RV PRO

May '17

Issue link: http://read.uberflip.com/i/814278

Contents of this Issue

Navigation

Page 42 of 88

38 • RV PRO • May 2017 rv-pro.com I f the name Gary Bunzer isn't quite familiar, then his moniker the "RV Doctor" certainly is. Bunzer has been writing his RV Doctor column for more than 40 years, some 25 of those years under the Family Motor Coach Associ- ation (FMCA) banner. He is a familiar speaker at RV shows and rallies, the author of the popular book Woodall's RV Owner's Handbook as well as several technical textbooks, a videographer, a consultant, an educator and a pioneer in RV tech training. In recognition for his long and devoted service to the industry, Bunzer was inducted into the RV/MH Hall of Fame in August 2016. Bunzer maintains an active schedule as an industry speaker and an advocate, but he recently took time to speak exclu- sively with RV PRO to reflect on his time in the RV industry. His answers here have been edited for clarity, con- tent and space. RV PRO: How did you get your start in the industry some 40 years ago? Bunzer: I owe it all to my dad. He was not only a great example of hard work and integrity, he was my mentor. I grew up in Florida. My dad had a mobile home repair service that he grew into a manufacturing plant for cus- tom-built mobile homes. Dad made me work in all the different departments so I would learn the trade inside and out, especially the service department. I joined the Navy during the Vietnam era. Even when I got out, I went back to work with my dad. Every once in a while, someone would bring an RV in for repair. I learned all about what made them unique, such as their propane sys- tems, generators, refrigerators, etc., and I learned how to repair them. In the '70s, I moved to San Diego and worked as a technician for a shop that serviced both mobile homes and RVs. From there I went to work for a full-time RV dealership. We were paid by the job, not the hour, and I learned to work fast and get the job done very efficiently. In the '80s, a San Diego nonprofit approached me to teach at a new school to train RV technicians. It caught the RV industry's attention. They needed something like this. It was written up in trade magazines. We received federal funding for non- profits to open two more schools: one in Los Angeles, Calif., and the other in Corona, Calif. I stopped teaching and became an administrator for the pro- gram. I developed textbooks, the curric- ulum and even training videos. I also started a 'train the trainer' pro- gram. Since it was federally funded, it was set up to get former drug addicts and convicts back on their feet. I didn't know their pasts, though. They were there to learn and I was there to teach. We turned some of them around and some are still in the industry today. It was a good feeling. The schools are no longer in business, though the online course we developed for Northampton Community College is still going strong. RV PRO: You are most widely known as the RV Doctor? How did you end up with that moniker? Bunzer: My dad retired from his mobile home business and started Q&A with Gary Bunzer The "RV Doctor" reflects on his 40-plus years in the industry, spanning his time as a technician, an educator, a consultant, an author and a popular speaker at consumer and trade events. By Terri Blazell-Wayson A F T E R M A R K E T Despite his 40 years in the RV industry, Bunzer has no plans to retire anytime soon. He still enjoys learning about new RV products and sharing his expertise with others.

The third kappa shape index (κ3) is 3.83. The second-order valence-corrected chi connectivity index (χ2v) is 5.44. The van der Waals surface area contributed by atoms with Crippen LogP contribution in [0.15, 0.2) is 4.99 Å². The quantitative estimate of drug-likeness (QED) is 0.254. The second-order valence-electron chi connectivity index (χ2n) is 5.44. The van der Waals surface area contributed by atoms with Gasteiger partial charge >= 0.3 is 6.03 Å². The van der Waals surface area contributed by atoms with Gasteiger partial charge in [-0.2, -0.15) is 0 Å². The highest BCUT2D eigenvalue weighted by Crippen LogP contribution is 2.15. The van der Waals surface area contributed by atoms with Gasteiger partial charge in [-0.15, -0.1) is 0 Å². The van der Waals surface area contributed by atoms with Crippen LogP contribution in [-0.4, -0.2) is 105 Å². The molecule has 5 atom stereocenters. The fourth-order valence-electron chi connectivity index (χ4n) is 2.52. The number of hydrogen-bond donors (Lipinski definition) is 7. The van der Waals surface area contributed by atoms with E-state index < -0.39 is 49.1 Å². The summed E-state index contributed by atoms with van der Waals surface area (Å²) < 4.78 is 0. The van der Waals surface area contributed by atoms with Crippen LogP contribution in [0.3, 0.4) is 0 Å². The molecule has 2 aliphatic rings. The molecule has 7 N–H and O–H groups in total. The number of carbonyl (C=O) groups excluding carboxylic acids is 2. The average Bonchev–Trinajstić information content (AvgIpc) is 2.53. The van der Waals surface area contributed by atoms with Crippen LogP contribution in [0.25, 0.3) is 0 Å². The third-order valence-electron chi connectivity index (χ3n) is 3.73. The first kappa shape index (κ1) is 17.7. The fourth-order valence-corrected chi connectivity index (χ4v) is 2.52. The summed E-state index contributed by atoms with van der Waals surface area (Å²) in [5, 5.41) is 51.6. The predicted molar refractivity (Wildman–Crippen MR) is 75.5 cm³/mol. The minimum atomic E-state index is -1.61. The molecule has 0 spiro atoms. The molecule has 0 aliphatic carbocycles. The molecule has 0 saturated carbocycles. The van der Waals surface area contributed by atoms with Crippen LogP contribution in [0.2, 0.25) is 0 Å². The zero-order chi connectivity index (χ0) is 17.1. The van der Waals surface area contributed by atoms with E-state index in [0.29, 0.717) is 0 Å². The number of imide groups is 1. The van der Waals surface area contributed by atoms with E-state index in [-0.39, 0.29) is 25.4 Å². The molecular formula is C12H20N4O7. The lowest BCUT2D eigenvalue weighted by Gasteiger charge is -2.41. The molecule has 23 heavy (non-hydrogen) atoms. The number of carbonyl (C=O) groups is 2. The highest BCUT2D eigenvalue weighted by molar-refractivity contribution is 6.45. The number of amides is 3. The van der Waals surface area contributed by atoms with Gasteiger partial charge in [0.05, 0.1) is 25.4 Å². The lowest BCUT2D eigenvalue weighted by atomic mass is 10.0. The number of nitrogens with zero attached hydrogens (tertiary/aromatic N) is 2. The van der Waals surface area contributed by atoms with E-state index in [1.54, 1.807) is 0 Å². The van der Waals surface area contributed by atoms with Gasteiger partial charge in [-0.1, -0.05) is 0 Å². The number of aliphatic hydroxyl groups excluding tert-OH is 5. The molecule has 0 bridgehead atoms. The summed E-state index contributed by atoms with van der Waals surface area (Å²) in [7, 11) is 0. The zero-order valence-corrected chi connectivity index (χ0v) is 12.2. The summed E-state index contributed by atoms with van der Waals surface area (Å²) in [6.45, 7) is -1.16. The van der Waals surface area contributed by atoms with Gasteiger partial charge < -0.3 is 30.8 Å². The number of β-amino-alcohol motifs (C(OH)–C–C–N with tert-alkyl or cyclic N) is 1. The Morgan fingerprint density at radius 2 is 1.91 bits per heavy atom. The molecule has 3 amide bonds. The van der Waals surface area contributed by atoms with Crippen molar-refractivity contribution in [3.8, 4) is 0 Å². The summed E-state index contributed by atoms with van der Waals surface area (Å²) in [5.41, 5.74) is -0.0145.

Articles in this issue

Links on this page

view archives of RV PRO - May '17